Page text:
Salt neutralizes the micelle charge density. In turn, it thickens the shampoo. Yet, salt undermines the shampoo’s viscosity when used under lower temperatures. Typical salts found in shampoos include sodium chloride and magnesium sulfate.

Fragrance and Plant Essence

Shampoo fragrance works like perfume or cologne. Here, oils from plants, flowers, and fruits dissolve in the shampoo. These extracts give the shampoos that special note that fills the air when you wash your hair. Hence, you can achieve any scent, including manly ones and spicy notes. Examples of fragrance ingredients are linalool, amyl cinnamal, hexyl cinnamal, limonene, and menthol. But, plant essence includes eucalyptus, lemon, aloe vera, and almond oil extracts.


Shampoos include ingredients such as lauryl sulfate for mild conditioning. These conditioners make it easy to manage the hair after a wash.


Shampoo preservatives hinder any fungal or bacterial growth that causes shampoo to spoil. They do this by releasing formaldehyde, a chemical used to kill germs. The most common shampoo preservatives are imidazolidinyl urea and DMDM hydantoin.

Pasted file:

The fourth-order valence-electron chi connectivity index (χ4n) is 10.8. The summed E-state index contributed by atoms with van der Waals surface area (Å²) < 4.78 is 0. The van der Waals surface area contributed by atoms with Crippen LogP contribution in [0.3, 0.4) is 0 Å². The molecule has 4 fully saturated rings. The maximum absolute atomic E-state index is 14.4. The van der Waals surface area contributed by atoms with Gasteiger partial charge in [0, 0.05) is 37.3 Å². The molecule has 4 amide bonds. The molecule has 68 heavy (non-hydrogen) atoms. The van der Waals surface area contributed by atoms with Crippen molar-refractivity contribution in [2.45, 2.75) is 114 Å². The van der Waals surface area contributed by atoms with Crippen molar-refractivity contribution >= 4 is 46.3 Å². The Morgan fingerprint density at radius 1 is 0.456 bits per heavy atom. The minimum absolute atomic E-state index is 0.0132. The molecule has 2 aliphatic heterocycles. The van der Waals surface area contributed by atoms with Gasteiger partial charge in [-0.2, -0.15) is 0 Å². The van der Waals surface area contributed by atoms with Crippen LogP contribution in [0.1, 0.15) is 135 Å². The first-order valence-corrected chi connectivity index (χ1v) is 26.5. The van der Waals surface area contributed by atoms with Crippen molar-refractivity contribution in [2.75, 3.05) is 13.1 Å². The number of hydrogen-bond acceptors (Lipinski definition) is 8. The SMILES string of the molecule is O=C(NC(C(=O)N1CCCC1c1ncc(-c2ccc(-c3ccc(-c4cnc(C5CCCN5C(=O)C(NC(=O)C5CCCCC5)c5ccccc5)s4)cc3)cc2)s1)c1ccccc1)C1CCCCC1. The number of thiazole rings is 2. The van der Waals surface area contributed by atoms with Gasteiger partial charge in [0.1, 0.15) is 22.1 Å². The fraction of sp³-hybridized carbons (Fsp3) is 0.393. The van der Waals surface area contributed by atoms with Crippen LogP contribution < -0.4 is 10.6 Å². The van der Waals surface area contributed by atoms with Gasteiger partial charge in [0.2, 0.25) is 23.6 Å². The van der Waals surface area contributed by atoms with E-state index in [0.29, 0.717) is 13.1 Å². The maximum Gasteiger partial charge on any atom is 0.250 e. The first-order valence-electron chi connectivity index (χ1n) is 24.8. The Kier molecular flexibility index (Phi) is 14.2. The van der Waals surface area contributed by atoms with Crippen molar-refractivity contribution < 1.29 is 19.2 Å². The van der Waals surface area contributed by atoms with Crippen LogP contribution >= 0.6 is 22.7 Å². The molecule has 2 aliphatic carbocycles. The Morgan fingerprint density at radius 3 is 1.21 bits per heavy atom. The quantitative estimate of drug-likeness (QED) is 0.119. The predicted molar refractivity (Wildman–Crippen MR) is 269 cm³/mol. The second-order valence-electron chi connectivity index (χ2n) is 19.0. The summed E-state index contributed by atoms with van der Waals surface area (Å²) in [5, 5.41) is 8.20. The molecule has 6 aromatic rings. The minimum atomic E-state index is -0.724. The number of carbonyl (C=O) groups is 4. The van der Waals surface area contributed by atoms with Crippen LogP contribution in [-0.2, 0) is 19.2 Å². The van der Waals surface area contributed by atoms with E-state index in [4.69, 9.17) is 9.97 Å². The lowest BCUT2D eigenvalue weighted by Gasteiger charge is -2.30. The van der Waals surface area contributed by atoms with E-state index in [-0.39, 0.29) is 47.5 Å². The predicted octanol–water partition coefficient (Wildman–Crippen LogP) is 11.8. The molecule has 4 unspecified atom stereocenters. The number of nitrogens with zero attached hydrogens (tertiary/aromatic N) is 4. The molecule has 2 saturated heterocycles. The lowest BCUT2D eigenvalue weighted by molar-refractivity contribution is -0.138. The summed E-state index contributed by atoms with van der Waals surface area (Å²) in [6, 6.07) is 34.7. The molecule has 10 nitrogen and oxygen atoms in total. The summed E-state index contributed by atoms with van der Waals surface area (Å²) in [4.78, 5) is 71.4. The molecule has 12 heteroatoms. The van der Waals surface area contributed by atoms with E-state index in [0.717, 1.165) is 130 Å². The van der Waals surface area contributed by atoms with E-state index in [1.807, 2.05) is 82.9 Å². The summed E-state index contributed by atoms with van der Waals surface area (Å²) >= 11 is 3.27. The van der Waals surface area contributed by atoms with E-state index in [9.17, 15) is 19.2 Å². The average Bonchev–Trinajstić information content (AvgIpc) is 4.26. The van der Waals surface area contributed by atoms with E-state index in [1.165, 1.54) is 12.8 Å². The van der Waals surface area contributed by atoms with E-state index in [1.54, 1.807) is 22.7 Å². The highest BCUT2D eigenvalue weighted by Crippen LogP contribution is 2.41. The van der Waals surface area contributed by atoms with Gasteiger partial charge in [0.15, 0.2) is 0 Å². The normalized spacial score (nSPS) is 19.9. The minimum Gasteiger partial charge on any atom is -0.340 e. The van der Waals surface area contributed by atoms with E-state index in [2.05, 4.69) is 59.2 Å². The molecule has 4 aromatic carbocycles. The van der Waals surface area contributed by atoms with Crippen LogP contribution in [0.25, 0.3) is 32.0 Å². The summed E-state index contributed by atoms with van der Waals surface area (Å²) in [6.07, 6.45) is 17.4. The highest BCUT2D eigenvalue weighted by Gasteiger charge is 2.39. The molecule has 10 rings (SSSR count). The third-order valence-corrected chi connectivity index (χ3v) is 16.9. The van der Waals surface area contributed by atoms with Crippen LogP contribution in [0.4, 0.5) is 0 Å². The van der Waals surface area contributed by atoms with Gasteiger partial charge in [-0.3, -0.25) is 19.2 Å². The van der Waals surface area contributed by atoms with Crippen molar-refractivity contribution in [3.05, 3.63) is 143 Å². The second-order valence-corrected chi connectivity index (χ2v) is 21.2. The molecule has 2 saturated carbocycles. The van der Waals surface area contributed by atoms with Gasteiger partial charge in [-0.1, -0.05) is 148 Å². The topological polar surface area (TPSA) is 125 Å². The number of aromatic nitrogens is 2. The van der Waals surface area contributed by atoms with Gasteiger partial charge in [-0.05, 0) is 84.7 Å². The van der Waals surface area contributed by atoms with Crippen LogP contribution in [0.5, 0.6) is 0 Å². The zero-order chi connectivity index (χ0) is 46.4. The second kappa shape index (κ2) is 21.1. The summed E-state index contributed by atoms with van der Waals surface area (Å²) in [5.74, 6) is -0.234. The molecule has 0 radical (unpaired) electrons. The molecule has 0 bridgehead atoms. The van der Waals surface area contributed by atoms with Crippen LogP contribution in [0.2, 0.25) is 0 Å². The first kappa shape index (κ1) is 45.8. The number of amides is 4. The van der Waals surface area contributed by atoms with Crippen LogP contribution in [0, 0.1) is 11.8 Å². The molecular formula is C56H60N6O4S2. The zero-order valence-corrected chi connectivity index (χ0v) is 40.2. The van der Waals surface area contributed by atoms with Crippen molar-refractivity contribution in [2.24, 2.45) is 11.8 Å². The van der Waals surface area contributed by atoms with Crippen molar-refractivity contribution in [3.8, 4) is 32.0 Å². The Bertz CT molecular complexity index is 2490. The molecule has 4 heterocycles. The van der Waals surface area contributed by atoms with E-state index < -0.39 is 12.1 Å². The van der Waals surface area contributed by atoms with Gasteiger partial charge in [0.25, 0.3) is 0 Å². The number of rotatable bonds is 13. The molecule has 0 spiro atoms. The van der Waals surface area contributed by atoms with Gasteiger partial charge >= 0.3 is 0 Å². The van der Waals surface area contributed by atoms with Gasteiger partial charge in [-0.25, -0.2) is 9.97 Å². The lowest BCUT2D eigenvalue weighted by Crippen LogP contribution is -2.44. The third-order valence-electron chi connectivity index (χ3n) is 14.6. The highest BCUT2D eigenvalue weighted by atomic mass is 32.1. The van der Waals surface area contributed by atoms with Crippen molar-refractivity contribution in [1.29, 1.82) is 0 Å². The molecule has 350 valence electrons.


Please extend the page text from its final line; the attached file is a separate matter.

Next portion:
A thickener is what determines the shampoo’s viscosity. At the same time, these thickeners create a temporary masking effect on your hair. In turn, they make the hair look full after a wash. Typical thickeners are protein-based. They include lipids, organic products, minerals, synthetics, and ions.

Types of Shampoos

Which shampoo do you use for your hair type? What makes this shampoo special? Indeed, gone are the days when a one-fits-all shampoo would be useful for the entire family. Instead, as the shampoo evolution took place, so did the number of options. Now, we have dozens of alternatives on which shampoo to use for different purposes. Still, these choices boil down to ten main categories. Each of these categories targets a particular client base. Let’s check them out next: –

Clarifying Shampoo